Teaching Elective Classes
Besides the core subjects of mathematics, science, social studies, and language arts, many teachers are needed to supply students with other necessary knowledge.
In addition, there are many vocational-type electives including woodworking, family and consumer sciences, business, technology, and agriculture. Students taking these types of vocational courses are not necessarily part of a vocational program, and the classes are regularly offered within the traditional school system.
Vocational positions are most commonly found at the high school setting. Otherwise, elective teachers can teach students ranging from k-12.
Typically, elective teachers hold a bachelor's degree in the field they instruct like art, theatre, music, or Spanish. Majors in these fields alone may find it difficult to gain employment. Therefore, by adding teaching certification through an education degree coupled with the subject area, the potential teacher has increased job opportunities in a field she is passionate about.
Those who already have earned a bachelor's degree in a field like French or business and did not earn teacher certification at the same time, may complete a master's program in education to become certified.
The salary for elective teachers widely varies depending upon experience and the school setting. As a general guideline, the Bureau of Labor Statistics (BLS) shares that as of 2008 the average public school teacher job for grades k-12 earns between US$47,100 to US$51,180.
Depending upon the size of the school district, the elective teacher may be responsible for many different grades.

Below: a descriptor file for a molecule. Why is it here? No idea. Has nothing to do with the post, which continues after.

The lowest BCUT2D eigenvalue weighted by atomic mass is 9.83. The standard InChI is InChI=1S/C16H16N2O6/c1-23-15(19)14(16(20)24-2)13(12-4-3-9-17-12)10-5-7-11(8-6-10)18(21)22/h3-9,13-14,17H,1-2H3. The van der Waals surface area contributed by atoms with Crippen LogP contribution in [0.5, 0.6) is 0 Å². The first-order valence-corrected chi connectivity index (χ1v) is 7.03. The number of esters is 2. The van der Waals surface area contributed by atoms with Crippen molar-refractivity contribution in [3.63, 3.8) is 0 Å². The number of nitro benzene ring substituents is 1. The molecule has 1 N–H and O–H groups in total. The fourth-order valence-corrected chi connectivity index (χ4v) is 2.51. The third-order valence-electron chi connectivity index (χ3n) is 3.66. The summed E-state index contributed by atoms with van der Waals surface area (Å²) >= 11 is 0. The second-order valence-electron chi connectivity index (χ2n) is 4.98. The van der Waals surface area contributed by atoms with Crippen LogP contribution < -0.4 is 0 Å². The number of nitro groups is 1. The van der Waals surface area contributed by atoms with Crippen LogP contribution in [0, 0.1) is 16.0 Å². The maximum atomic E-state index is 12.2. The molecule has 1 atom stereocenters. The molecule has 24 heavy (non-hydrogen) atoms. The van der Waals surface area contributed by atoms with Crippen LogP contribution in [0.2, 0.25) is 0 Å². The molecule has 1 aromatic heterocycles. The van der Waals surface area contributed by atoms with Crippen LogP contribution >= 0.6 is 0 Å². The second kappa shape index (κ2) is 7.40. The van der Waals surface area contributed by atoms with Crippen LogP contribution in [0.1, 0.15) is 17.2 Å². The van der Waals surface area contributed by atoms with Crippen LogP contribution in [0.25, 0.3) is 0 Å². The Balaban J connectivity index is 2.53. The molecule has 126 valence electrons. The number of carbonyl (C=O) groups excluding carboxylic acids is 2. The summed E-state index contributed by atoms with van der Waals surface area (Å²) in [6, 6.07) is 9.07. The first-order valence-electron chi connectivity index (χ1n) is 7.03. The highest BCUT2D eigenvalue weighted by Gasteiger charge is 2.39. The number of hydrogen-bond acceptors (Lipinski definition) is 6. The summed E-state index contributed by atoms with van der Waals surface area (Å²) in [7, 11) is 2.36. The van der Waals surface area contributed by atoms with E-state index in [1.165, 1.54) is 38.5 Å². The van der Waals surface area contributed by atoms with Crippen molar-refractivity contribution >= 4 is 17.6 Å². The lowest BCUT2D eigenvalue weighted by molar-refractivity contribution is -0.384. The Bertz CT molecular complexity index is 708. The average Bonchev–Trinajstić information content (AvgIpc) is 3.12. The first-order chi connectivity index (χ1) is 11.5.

Travel between various school buildings is sometimes required of elective teachers. This is especially true for those that instruct a wide variety of grade levels.
By their nature, elective courses are hands-on experiences. Teachers are able to easily observe student growth. Compared to the traditional assignments and grading of core subjects, electives teachers can use many performance assessments. For example, a grade in physical education may be from observing students run a mile. A music grade might be the successful memorization and performance of a song.
Also, if the course is truly "elective," the students are passionate about being in the classroom, which creates an exciting teaching environment.
Elective teachers may be required to instruct events outside of the typical school day. Music concerts and art shows involve large amounts of planning and time to implement.
Nonetheless, elective teachers are rewarded by providing students with real-life skills that lead to a healthy lifestyle, an appreciation and familiarity with the fine arts, or a skill that helps with job opportunities.
The following resources offer more information on common elective areas.
American Council on the Teaching of Foreign Languages
International Technology Education Association